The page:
Thursday, 8 November 2012

Employment Support Allowance conversions

The writer that inspired me to have a go at a blog is Sue Marsh of the "Diary of a Benefit Scrounger".  Her latest posting "ESA reaches a Tipping Point" notes that government statistics about the conversions from Incapacity Benefit to ESA are about to be published. 

I have looked at the stats and have noted that:

Claimants with an outcome for their claim can be broken down as follows:
64 per cent of claimants were entitled to the benefit. Within this –
  • 39 per cent of claimants were placed in the Work Related Activity Group (WRAG), and
  • 25 per cent of claimants were placed in the Support Group (SG); and
36 per cent of claimants were assessed as Fit for Work (FFW) and are not entitled to ESA.

So despite media scare tactics a few months (suggestions in some newspapers that 75% of people were "faking it") ago only a third of people on Incapacity Benefit have been assessed (even by the ridiculous ATOS system) as Fit for Work.

The other point that can be made from the stats is that the ATOS system is failing to keep up with the government's targets for getting all the people on Incapacity Benefit reassessed in time to tie in with the introduction of the new Universal Credit.  Now I can see how the campaigners are hoping to use this to pressure the government into a rethink - but I'm more concerned about the number of people who have been placed in the WRAG.  That's where they put me nearly three years ago when my sick pay from work ran out. 

For those of you without any experience of the whole ATOS thing firstly you fill out a huge form, dozens of questions about what you can and can't do.  They ask for names and addresses of your doctors and consultants.  Then they ask you to an assessment.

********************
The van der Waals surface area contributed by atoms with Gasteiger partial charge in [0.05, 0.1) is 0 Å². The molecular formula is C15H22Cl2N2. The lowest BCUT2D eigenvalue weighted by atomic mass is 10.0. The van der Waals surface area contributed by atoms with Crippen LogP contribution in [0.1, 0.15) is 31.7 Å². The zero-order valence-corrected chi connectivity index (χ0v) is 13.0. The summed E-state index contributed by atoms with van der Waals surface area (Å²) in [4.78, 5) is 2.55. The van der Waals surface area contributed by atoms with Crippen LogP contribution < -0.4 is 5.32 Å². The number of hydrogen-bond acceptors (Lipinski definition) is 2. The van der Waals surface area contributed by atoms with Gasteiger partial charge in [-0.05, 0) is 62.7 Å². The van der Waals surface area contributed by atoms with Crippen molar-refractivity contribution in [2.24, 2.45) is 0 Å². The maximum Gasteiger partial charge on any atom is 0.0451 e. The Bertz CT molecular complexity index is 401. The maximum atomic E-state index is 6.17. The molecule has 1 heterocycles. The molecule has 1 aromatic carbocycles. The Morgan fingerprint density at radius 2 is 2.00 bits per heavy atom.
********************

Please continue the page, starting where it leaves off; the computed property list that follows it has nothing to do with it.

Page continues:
Mine was in Joseph Locke House in Barnsley, only a few minutes walk for an able bodied person from our old house.  It would be two stops on the bus, but I thought, that's silly why catch a bus - that costs money.  I don't feel too bad today, I'll walk.  Silly mistake. I realised after questioning from the assessor (a doctor? maybe), that I should have got my OH to take a day off work to take me the half a mile in the car (as he would have done if I'd been having a bad day), because walking that day proved I was fit for work (even though it did take me twenty-five minutes to walk what is, according to Google maps, a eight minute walk). I also fetched along a box of letters, appointments cards and repeat prescription forms from my doctors and the various hospitals where I had been treated and diagnosed.  That was the right thing to do ... I think.  On future assessments I did not take along the box, firstly because it had badly hurt my arms carrying the *@#* thing, secondly because I don't get sick notes any more (they are only for people on sick pay or benefits if you read the small print) and thirdly because I have no new information from my consultants to contribute.  I have been diagnosed with two conditions either of which can make me very ill, have been prescribed drugs to help me cope and that's the end of it until I have a serious flare up which needs hospital treatment.  This, in hindsight, was probably another mistake.  Although how I was meant to provide recent evidence of my ill health other than the continuing repeat prescriptions I really don't know.